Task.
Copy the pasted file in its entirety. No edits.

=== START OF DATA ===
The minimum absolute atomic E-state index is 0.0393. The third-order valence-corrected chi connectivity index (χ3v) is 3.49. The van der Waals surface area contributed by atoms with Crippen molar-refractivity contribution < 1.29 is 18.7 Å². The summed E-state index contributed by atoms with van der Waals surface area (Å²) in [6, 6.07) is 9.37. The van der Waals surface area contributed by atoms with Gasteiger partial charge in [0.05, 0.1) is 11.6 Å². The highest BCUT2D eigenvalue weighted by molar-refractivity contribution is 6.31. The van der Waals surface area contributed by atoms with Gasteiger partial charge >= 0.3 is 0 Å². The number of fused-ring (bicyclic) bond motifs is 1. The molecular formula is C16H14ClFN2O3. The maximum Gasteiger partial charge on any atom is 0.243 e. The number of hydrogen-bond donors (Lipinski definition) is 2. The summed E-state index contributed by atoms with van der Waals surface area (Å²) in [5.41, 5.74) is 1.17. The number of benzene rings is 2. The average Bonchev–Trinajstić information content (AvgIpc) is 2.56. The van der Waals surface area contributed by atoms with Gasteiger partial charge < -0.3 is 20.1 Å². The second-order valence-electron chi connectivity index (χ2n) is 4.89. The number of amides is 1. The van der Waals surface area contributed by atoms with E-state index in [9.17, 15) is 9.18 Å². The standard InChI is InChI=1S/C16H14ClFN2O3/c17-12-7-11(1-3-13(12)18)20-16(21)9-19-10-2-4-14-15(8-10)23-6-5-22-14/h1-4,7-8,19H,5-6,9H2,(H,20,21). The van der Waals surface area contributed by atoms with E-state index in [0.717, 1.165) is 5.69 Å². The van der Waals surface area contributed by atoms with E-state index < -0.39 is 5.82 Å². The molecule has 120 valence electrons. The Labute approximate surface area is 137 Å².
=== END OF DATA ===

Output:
The minimum absolute atomic E-state index is 0.0393. The third-order valence-corrected chi connectivity index (χ3v) is 3.49. The van der Waals surface area contributed by atoms with Crippen molar-refractivity contribution < 1.29 is 18.7 Å². The summed E-state index contributed by atoms with van der Waals surface area (Å²) in [6, 6.07) is 9.37. The van der Waals surface area contributed by atoms with Gasteiger partial charge in [0.05, 0.1) is 11.6 Å². The highest BCUT2D eigenvalue weighted by molar-refractivity contribution is 6.31. The van der Waals surface area contributed by atoms with Gasteiger partial charge >= 0.3 is 0 Å². The number of fused-ring (bicyclic) bond motifs is 1. The molecular formula is C16H14ClFN2O3. The maximum Gasteiger partial charge on any atom is 0.243 e. The number of hydrogen-bond donors (Lipinski definition) is 2. The summed E-state index contributed by atoms with van der Waals surface area (Å²) in [5.41, 5.74) is 1.17. The number of benzene rings is 2. The average Bonchev–Trinajstić information content (AvgIpc) is 2.56. The van der Waals surface area contributed by atoms with Gasteiger partial charge < -0.3 is 20.1 Å². The second-order valence-electron chi connectivity index (χ2n) is 4.89. The number of amides is 1. The van der Waals surface area contributed by atoms with E-state index in [9.17, 15) is 9.18 Å². The standard InChI is InChI=1S/C16H14ClFN2O3/c17-12-7-11(1-3-13(12)18)20-16(21)9-19-10-2-4-14-15(8-10)23-6-5-22-14/h1-4,7-8,19H,5-6,9H2,(H,20,21). The van der Waals surface area contributed by atoms with E-state index in [0.717, 1.165) is 5.69 Å². The van der Waals surface area contributed by atoms with E-state index < -0.39 is 5.82 Å². The molecule has 120 valence electrons. The Labute approximate surface area is 137 Å².